Welcome to our founder lessons series. This week we have an exclusive interview with Ian Kirk, Founder and Managing Director of Opportunity Marketing, a marketing consultancy business in Leeds, UK.
Ian reveals how he started his marketing consultancy business and the secrets that has kept him and his team in business for the past fifteen years. He also shares their success factors and what you need to start a successful business.
Introduce Marketing Opportunity
Opportunity Marketing is a marketing consultancy which offers strategic marketing support to SMEs from all sectors. Having been established in Leeds in 2008 we now cover the whole of Yorkshire along with neighbouring areas and have growth plans looking to cater for SMEs around the UK through a network of franchisee consultants. Our aim is to ensure SME’s get a positive return on investment from their marketing spend.
Why and how did you start Opportunity Marketing
Within my employed roles as a marketing manager within SMEs I grew increasingly frustrated by the fact that I would have a number of marketing companies approaching me and trying to sell me their services without taking the time to find out whether it was in the best interests of the company.
It also occurred to me that most SME businesses do not have the luxury of a marketing manager and so it is the business owner who is often being approached (who generally has no marketing knowledge).
This inevitably lead to many businesses investing in marketing activity which is not being held together by any overarching marketing strategy and thus may not even be right for them.
What’s more is that marketing companies were not really bothered whether it generated a positive return for its clients and didn’t even track this anyway.
Opportunity Marketing was set up to plug that gap so that SMEs could work out what was the correct strategy for them and what marketing activities they needed to invest in to achieve the greatest returns.
What have been the biggest success factors for your team?
One of the main success factors has to be maintaining realistic growth aspirations. A common problem with many start-ups is that they want to run before they’ve learnt to walk, which ultimately leads to frustration when the business isn’t growing as quickly as they’d like.
I accepted the fact that the company would have to grow gradually, and after 8 years the growth has continued but it was important to first establish it. Additionally, identifying which jobs I didn’t quite need to do and outsourcing them also played a large part in helping the business grow.
While you think you can anticipate all of the work that’ll be required to run your own business, you tend to find there are more tasks than you initially expected. One of the first things I outsourced was my book keeping, which helped me free up more time to spend in other areas of the business
As things have progressed I’ve found that going out of your way to help people can work its way back to helping you and your business. I’ve maintained this “giver’s gain” mentality from an early stage and as rewarding as it is to help other people, you often find they’re more open to helping you in return, whether that be in the form of a referral or another means.
Finally, and one of the factors I’m most grateful for, is having a close support network which allowed me to get the business established. There have been some tough spells making it to this stage but having family and friends that you can rely on when the going gets tough certainly makes pulling through those time easier.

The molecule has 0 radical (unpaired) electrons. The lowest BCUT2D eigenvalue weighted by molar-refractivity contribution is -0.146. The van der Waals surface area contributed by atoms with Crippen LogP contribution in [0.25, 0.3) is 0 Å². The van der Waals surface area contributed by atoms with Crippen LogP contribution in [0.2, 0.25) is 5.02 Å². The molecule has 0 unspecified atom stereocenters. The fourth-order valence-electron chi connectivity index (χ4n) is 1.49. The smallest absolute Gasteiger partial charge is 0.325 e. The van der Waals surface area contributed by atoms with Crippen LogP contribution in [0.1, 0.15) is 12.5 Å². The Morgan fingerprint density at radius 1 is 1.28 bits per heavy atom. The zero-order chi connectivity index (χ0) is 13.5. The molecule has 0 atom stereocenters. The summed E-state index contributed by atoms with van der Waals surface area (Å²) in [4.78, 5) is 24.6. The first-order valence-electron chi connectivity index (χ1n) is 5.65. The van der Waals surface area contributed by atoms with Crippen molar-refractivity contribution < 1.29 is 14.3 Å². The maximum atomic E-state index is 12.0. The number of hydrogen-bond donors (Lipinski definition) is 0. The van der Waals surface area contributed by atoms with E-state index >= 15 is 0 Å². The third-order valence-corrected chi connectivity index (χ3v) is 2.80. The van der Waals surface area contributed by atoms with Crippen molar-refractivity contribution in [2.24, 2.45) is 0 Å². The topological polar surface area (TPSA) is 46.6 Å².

What are some of the biggest challenges you have faced launching and running the company?
As with many other startups, one of the trickiest aspects during the early stages was the cash flow. With money being tight there’s added pressure to make the business a success even quicker. Thankfully I managed to stay calm and steered through the tough spells to get Opportunity Marketing to where it is today.
Another challenge I faced was finding the time to work on the business and in it. Not having any employees meant that I was trying to juggle the process of servicing my clients while also trying to promote the business to prospective clients whilst also considering the longer term strategy.
A final aspect of launching your own company which is often overlooked is the task of keeping your morale high, especially given the fact you can find yourself isolated at times.
It’s almost inevitable that at some point you’re going to experience tough spells when you start your own business, but being able to keep focused and committed to making a success of your business is crucial. As I mentioned earlier having a close support network played a massive part in keeping morale high.
Which do you think is most important: the right market, the right product, or the right team?
It’s difficult to just pick one, especially coming from a marketing background where the mentality of having the right market being just as important as having the right product is in engrained in you.
I’d say these two go hand in hand, as without one the other is useless and you need both for a successful business. For a business to reach it’s true potential however, having the right team is crucial as it allows you to increase your capacity and scale up your offering.
What are your final words for those chasing the startup dream
As a marketer the first thing I’d say is make sure there’s a place for your product or service within the marketplace. Also look at what makes your offering different to what’s currently out there and how this will benefit your customers. Establishing this will help you to position your offering more effectively from the get go.
On a more personal level I’d say prepare to be patient. Don’t expect your business to be flourishing from day one and understand that it’s going to take persistence to get to where you want to be.
Also trust your gut instincts. Not all advice is good advice!